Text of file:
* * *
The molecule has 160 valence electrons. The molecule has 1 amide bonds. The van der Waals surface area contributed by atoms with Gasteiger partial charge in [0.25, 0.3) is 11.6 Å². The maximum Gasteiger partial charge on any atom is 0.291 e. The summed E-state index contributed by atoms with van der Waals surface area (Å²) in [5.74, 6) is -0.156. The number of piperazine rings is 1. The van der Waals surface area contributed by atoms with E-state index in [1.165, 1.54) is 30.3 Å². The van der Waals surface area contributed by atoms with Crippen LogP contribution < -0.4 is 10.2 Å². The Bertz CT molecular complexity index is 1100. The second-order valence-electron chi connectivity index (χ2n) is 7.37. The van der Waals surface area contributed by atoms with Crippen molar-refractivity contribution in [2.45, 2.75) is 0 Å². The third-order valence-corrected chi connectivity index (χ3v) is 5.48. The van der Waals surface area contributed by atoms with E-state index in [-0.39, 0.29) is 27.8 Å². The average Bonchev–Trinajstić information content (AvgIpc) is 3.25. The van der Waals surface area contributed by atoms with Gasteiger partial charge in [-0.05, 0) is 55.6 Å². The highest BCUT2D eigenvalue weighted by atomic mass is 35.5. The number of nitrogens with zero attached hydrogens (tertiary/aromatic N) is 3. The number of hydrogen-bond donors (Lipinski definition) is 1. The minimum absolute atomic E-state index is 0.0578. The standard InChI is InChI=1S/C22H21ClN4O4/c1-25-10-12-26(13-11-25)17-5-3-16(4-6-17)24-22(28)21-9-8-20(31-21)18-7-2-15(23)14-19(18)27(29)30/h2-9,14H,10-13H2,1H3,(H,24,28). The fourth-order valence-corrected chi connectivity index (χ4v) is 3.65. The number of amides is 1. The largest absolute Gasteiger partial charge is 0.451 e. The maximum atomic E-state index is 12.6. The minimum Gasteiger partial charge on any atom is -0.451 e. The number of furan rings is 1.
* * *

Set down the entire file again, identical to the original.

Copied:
The molecule has 160 valence electrons. The molecule has 1 amide bonds. The van der Waals surface area contributed by atoms with Gasteiger partial charge in [0.25, 0.3) is 11.6 Å². The maximum Gasteiger partial charge on any atom is 0.291 e. The summed E-state index contributed by atoms with van der Waals surface area (Å²) in [5.74, 6) is -0.156. The number of piperazine rings is 1. The van der Waals surface area contributed by atoms with E-state index in [1.165, 1.54) is 30.3 Å². The van der Waals surface area contributed by atoms with Crippen LogP contribution < -0.4 is 10.2 Å². The Bertz CT molecular complexity index is 1100. The second-order valence-electron chi connectivity index (χ2n) is 7.37. The van der Waals surface area contributed by atoms with Crippen molar-refractivity contribution in [2.45, 2.75) is 0 Å². The third-order valence-corrected chi connectivity index (χ3v) is 5.48. The van der Waals surface area contributed by atoms with E-state index in [-0.39, 0.29) is 27.8 Å². The average Bonchev–Trinajstić information content (AvgIpc) is 3.25. The van der Waals surface area contributed by atoms with Gasteiger partial charge in [-0.05, 0) is 55.6 Å². The highest BCUT2D eigenvalue weighted by atomic mass is 35.5. The number of nitrogens with zero attached hydrogens (tertiary/aromatic N) is 3. The number of hydrogen-bond donors (Lipinski definition) is 1. The minimum absolute atomic E-state index is 0.0578. The standard InChI is InChI=1S/C22H21ClN4O4/c1-25-10-12-26(13-11-25)17-5-3-16(4-6-17)24-22(28)21-9-8-20(31-21)18-7-2-15(23)14-19(18)27(29)30/h2-9,14H,10-13H2,1H3,(H,24,28). The fourth-order valence-corrected chi connectivity index (χ4v) is 3.65. The number of amides is 1. The largest absolute Gasteiger partial charge is 0.451 e. The maximum atomic E-state index is 12.6. The minimum Gasteiger partial charge on any atom is -0.451 e. The number of furan rings is 1.